February 1st marked an important holiday in the United States, the International Day of Freedom. Don't feel badly if you missed it--I did, too--we can still celebrate the message today and every day that we're alive!
This holiday offers a chance to reflect on the freedom that every American enjoys as a result of the signing of the resolution which proposed the 13th amendment of the U.S. Constitution on February 1, 1865. The president at the time, Abraham Lincoln, signed the resolution to outlaw slavery in the country.
Turn on the news any evening this week and you're sure to see a myriad of things that are dividing our country: politics, religion, racial tension and more. It's too bad that more of the media's time isn't spent on the things which unify us as Americans.
The small-town heroes who return from war, the helping hands that appear out of nowhere after a house fire destroys a home, the kind stranger who pays for the meal of the family behind her in line, the way that a community comes together to offer support (financial and emotional) to a young man struggling with cancer.
These are the stories that are often eschewed in the face of "real news." Real news being stories of tragedy, of hatred, of anger and polarization, apparently.
I wanted to take this chance to encourage each of us--Americans or not--to celebrate the freedoms that most of us enjoy each and every day.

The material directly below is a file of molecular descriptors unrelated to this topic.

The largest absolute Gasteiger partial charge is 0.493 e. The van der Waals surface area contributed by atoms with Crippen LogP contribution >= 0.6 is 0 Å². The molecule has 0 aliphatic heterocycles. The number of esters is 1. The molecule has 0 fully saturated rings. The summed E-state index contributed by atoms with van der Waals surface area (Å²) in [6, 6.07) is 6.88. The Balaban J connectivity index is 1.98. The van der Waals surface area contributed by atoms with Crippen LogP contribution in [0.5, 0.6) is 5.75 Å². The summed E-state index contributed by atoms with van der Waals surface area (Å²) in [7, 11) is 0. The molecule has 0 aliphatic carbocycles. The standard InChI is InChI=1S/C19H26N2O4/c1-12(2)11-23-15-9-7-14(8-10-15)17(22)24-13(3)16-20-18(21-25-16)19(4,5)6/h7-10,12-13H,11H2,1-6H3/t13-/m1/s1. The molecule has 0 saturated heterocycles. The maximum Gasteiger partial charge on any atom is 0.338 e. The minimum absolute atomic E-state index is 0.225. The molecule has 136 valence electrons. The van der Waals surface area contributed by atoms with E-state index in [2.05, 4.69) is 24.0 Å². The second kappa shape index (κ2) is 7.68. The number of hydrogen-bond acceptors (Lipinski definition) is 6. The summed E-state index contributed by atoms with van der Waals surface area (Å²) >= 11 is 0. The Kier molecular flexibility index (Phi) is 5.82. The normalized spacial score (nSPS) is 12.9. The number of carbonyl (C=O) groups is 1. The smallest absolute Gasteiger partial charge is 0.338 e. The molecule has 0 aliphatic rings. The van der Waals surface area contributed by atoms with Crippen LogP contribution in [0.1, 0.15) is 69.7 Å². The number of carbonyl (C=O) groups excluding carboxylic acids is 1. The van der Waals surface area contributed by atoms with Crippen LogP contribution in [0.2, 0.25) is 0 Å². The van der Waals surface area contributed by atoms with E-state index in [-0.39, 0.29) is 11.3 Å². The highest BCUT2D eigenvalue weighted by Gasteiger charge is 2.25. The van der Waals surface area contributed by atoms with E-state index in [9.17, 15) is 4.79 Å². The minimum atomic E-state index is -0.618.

As I'm researching my next book, a mystery set in the later part of the 19th Century, I'm reminded again and again how few choices women had. There are many things that I enjoy without thought--driving my car whenever and wherever I like for example--that would have been unheard of then. Even something like reading would have been treated much differently in those days. And what a person read--particularly a female person--might be much different than what someone enjoys reading today.
Freedom is my deepest value. It's one of the reasons that I give to charities like the International Justice Mission. I cannot imagine the horror of being anyone's slave.
“Those who deny freedom to others deserve it not for themselves.”
Well said, President Lincoln.
So, tell me: what freedoms are you grateful for today?
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